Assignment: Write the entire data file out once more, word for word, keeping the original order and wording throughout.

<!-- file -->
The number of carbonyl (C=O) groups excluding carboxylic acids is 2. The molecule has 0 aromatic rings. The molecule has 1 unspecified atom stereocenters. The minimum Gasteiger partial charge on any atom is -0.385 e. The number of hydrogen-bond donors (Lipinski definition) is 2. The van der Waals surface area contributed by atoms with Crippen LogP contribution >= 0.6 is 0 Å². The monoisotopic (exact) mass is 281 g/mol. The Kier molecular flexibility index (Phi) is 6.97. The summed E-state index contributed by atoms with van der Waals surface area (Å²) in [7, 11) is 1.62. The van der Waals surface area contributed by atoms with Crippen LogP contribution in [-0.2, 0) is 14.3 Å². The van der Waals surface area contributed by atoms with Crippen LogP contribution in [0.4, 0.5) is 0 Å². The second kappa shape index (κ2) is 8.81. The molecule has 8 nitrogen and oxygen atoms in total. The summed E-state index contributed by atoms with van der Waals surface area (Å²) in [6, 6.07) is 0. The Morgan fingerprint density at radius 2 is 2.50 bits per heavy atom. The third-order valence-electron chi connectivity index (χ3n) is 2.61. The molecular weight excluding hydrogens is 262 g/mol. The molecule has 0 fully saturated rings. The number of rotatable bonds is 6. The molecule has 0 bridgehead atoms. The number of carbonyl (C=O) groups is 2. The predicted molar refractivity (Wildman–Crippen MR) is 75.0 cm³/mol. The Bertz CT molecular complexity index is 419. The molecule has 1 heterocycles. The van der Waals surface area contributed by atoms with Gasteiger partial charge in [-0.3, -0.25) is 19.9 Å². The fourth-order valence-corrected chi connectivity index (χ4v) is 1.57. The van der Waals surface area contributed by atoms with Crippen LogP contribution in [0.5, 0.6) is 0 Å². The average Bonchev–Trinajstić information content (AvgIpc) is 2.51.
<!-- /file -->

The number of carbonyl (C=O) groups excluding carboxylic acids is 2. The molecule has 0 aromatic rings. The molecule has 1 unspecified atom stereocenters. The minimum Gasteiger partial charge on any atom is -0.385 e. The number of hydrogen-bond donors (Lipinski definition) is 2. The van der Waals surface area contributed by atoms with Crippen LogP contribution >= 0.6 is 0 Å². The monoisotopic (exact) mass is 281 g/mol. The Kier molecular flexibility index (Phi) is 6.97. The summed E-state index contributed by atoms with van der Waals surface area (Å²) in [7, 11) is 1.62. The van der Waals surface area contributed by atoms with Crippen LogP contribution in [-0.2, 0) is 14.3 Å². The van der Waals surface area contributed by atoms with Crippen LogP contribution in [0.4, 0.5) is 0 Å². The second kappa shape index (κ2) is 8.81. The molecule has 8 nitrogen and oxygen atoms in total. The summed E-state index contributed by atoms with van der Waals surface area (Å²) in [6, 6.07) is 0. The Morgan fingerprint density at radius 2 is 2.50 bits per heavy atom. The third-order valence-electron chi connectivity index (χ3n) is 2.61. The molecular weight excluding hydrogens is 262 g/mol. The molecule has 0 fully saturated rings. The number of rotatable bonds is 6. The molecule has 0 bridgehead atoms. The number of carbonyl (C=O) groups is 2. The predicted molar refractivity (Wildman–Crippen MR) is 75.0 cm³/mol. The Bertz CT molecular complexity index is 419. The molecule has 1 heterocycles. The van der Waals surface area contributed by atoms with Gasteiger partial charge in [-0.3, -0.25) is 19.9 Å². The fourth-order valence-corrected chi connectivity index (χ4v) is 1.57. The van der Waals surface area contributed by atoms with Crippen LogP contribution in [0.5, 0.6) is 0 Å². The average Bonchev–Trinajstić information content (AvgIpc) is 2.51.